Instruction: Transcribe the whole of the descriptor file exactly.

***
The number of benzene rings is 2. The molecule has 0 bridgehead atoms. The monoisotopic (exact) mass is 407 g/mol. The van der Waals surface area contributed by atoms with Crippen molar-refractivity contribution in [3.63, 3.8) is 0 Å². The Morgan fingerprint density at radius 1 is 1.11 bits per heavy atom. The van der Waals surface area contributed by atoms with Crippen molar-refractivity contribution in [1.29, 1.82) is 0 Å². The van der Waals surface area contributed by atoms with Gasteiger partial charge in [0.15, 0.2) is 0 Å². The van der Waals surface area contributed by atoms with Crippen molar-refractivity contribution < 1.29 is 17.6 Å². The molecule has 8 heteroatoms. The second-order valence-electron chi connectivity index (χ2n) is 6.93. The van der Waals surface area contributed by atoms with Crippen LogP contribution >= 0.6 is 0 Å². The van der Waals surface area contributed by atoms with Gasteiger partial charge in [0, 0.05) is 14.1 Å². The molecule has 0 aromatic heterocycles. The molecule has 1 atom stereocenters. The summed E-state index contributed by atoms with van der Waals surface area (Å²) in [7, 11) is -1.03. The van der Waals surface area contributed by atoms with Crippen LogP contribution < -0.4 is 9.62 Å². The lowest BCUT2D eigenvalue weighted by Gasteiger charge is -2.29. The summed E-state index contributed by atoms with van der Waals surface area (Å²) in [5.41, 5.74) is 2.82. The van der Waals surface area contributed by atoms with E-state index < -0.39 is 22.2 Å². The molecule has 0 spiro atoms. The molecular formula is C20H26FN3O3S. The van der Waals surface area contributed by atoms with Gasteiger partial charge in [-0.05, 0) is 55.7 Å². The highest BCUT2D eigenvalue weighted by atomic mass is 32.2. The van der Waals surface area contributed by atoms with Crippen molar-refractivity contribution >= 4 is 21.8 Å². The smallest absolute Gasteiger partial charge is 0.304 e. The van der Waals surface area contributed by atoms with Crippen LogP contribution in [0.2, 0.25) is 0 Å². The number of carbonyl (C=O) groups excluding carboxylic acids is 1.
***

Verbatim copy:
The number of benzene rings is 2. The molecule has 0 bridgehead atoms. The monoisotopic (exact) mass is 407 g/mol. The van der Waals surface area contributed by atoms with Crippen molar-refractivity contribution in [3.63, 3.8) is 0 Å². The Morgan fingerprint density at radius 1 is 1.11 bits per heavy atom. The van der Waals surface area contributed by atoms with Crippen molar-refractivity contribution in [1.29, 1.82) is 0 Å². The van der Waals surface area contributed by atoms with Gasteiger partial charge in [0.15, 0.2) is 0 Å². The van der Waals surface area contributed by atoms with Crippen molar-refractivity contribution < 1.29 is 17.6 Å². The molecule has 8 heteroatoms. The second-order valence-electron chi connectivity index (χ2n) is 6.93. The van der Waals surface area contributed by atoms with Crippen LogP contribution >= 0.6 is 0 Å². The van der Waals surface area contributed by atoms with Gasteiger partial charge in [0, 0.05) is 14.1 Å². The molecule has 0 aromatic heterocycles. The molecule has 1 atom stereocenters. The summed E-state index contributed by atoms with van der Waals surface area (Å²) in [7, 11) is -1.03. The van der Waals surface area contributed by atoms with Crippen LogP contribution < -0.4 is 9.62 Å². The lowest BCUT2D eigenvalue weighted by Gasteiger charge is -2.29. The summed E-state index contributed by atoms with van der Waals surface area (Å²) in [5.41, 5.74) is 2.82. The van der Waals surface area contributed by atoms with E-state index < -0.39 is 22.2 Å². The molecule has 0 spiro atoms. The molecular formula is C20H26FN3O3S. The van der Waals surface area contributed by atoms with Gasteiger partial charge in [-0.05, 0) is 55.7 Å². The highest BCUT2D eigenvalue weighted by atomic mass is 32.2. The van der Waals surface area contributed by atoms with Crippen molar-refractivity contribution >= 4 is 21.8 Å². The smallest absolute Gasteiger partial charge is 0.304 e. The van der Waals surface area contributed by atoms with Crippen LogP contribution in [0.2, 0.25) is 0 Å². The number of carbonyl (C=O) groups excluding carboxylic acids is 1.